Global power generation company Cummins announced the development of a new high-temperature steel alloy in collaboration with Oak Ridge National Laboratory in Tennessee. The company said the new material will increase the durability and ultimate efficiency of Cummins’ engines and better serve the company’s customers and fleets.
Since starting its alliance with Oak Ridge in 2018, the project to research and develop an alternative steel alloy with significantly improved high temperature oxidation resistance and strength, while maintaining affordability, has provided quick and effective results.
“The partnership with Oak Ridge National Laboratory and development of the new material shows the serious potential for improvements and efficiencies for our engines,” said Corey Trobaugh, Cummins director of applied science and technology. “I am extremely proud of the value of work our team has provided and the future improvement it lends.”
Previous materials have limited engine efficiency gains and emissions reductions, and prohibited engineers from extracting more heat from the combustion process, due to materials degrading prematurely from oxidation, scaling and cracking.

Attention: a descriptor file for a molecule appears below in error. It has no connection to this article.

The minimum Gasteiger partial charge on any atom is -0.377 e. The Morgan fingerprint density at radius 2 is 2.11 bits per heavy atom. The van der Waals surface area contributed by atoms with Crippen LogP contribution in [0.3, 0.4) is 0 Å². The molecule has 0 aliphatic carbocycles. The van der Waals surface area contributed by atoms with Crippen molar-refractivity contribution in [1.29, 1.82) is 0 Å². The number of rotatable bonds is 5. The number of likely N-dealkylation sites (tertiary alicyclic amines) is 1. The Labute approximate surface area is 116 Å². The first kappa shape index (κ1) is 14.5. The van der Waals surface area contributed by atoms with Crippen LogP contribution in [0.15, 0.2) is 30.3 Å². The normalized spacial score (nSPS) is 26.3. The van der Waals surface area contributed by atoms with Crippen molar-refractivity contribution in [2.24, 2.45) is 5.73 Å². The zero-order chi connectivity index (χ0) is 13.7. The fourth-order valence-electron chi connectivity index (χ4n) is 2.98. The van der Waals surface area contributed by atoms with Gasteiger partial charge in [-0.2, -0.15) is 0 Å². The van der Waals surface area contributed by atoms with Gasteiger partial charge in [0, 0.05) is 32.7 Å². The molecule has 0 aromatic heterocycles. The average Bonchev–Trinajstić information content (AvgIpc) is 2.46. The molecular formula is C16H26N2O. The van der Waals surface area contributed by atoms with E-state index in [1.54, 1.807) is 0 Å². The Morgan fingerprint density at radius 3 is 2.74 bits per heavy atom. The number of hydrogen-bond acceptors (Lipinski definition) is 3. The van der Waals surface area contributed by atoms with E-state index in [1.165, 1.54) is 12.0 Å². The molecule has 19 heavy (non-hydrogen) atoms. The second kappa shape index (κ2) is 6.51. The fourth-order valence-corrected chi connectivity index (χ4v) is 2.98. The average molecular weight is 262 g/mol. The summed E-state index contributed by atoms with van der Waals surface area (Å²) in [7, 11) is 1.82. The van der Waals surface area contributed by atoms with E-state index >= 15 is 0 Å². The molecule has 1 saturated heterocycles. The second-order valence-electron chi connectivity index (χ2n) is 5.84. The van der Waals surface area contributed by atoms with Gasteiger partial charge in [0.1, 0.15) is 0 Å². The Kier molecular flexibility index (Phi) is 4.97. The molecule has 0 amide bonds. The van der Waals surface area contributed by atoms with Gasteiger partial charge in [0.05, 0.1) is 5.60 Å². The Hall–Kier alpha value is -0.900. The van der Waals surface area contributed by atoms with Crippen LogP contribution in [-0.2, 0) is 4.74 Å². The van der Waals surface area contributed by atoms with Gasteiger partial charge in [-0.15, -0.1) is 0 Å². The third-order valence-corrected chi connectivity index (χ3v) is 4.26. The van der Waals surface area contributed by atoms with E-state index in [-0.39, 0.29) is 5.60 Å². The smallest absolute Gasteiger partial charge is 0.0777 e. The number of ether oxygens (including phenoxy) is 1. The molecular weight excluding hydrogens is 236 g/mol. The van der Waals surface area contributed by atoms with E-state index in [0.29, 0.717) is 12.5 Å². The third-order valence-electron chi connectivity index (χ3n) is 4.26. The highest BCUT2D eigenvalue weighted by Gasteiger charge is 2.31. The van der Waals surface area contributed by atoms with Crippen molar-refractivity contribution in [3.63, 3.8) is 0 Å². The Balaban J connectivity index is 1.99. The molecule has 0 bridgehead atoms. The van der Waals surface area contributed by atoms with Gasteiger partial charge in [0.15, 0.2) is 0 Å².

The new material is significantly stronger at elevated temperatures, compared to the most commonly used commercial steel, 4140, and has virtually eliminated those degradation pathways, the company said. When comparing the new alloy to 4140 steel, the novel steel alloy exhibited 85% greater ultimate tensile strength (the maximum stress a material can withstand while being stretched or pulled before breaking) and 143% greater fatigue strength (the maximum cyclical stress that can be applied for the material to withstand at least 10 million cycles before failure) at 600 degrees Celsius (1,112 degrees Fahrenheit) . Additionally, in an aggressive, long-term engine test of pistons manufactured from the new material, no cracking occurred and very little oxidation or scaling occurred.